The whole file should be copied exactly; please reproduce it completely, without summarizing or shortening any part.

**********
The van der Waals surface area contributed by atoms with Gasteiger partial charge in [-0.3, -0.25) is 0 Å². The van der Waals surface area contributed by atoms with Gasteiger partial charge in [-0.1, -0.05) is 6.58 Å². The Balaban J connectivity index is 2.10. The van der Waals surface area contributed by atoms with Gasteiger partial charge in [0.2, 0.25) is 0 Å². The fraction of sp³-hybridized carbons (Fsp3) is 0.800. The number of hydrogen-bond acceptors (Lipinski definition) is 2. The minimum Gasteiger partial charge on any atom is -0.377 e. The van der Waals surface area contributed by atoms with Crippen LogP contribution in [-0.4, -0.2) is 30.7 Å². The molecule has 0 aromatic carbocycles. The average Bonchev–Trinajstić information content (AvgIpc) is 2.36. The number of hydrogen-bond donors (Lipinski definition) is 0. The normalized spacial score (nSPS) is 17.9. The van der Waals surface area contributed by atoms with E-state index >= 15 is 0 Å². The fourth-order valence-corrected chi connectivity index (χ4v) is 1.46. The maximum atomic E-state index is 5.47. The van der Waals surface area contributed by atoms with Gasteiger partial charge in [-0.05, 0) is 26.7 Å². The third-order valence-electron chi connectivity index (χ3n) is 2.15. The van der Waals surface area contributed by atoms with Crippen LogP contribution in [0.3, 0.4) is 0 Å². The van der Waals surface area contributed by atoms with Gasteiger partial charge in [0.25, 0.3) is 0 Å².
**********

The van der Waals surface area contributed by atoms with Gasteiger partial charge in [-0.3, -0.25) is 0 Å². The van der Waals surface area contributed by atoms with Gasteiger partial charge in [-0.1, -0.05) is 6.58 Å². The Balaban J connectivity index is 2.10. The van der Waals surface area contributed by atoms with Gasteiger partial charge in [0.2, 0.25) is 0 Å². The fraction of sp³-hybridized carbons (Fsp3) is 0.800. The number of hydrogen-bond acceptors (Lipinski definition) is 2. The minimum Gasteiger partial charge on any atom is -0.377 e. The van der Waals surface area contributed by atoms with Crippen LogP contribution in [-0.4, -0.2) is 30.7 Å². The molecule has 0 aromatic carbocycles. The average Bonchev–Trinajstić information content (AvgIpc) is 2.36. The number of hydrogen-bond donors (Lipinski definition) is 0. The normalized spacial score (nSPS) is 17.9. The van der Waals surface area contributed by atoms with E-state index >= 15 is 0 Å². The fourth-order valence-corrected chi connectivity index (χ4v) is 1.46. The maximum atomic E-state index is 5.47. The van der Waals surface area contributed by atoms with Gasteiger partial charge in [-0.05, 0) is 26.7 Å². The third-order valence-electron chi connectivity index (χ3n) is 2.15. The van der Waals surface area contributed by atoms with Crippen LogP contribution in [0.3, 0.4) is 0 Å². The van der Waals surface area contributed by atoms with Gasteiger partial charge in [0.25, 0.3) is 0 Å².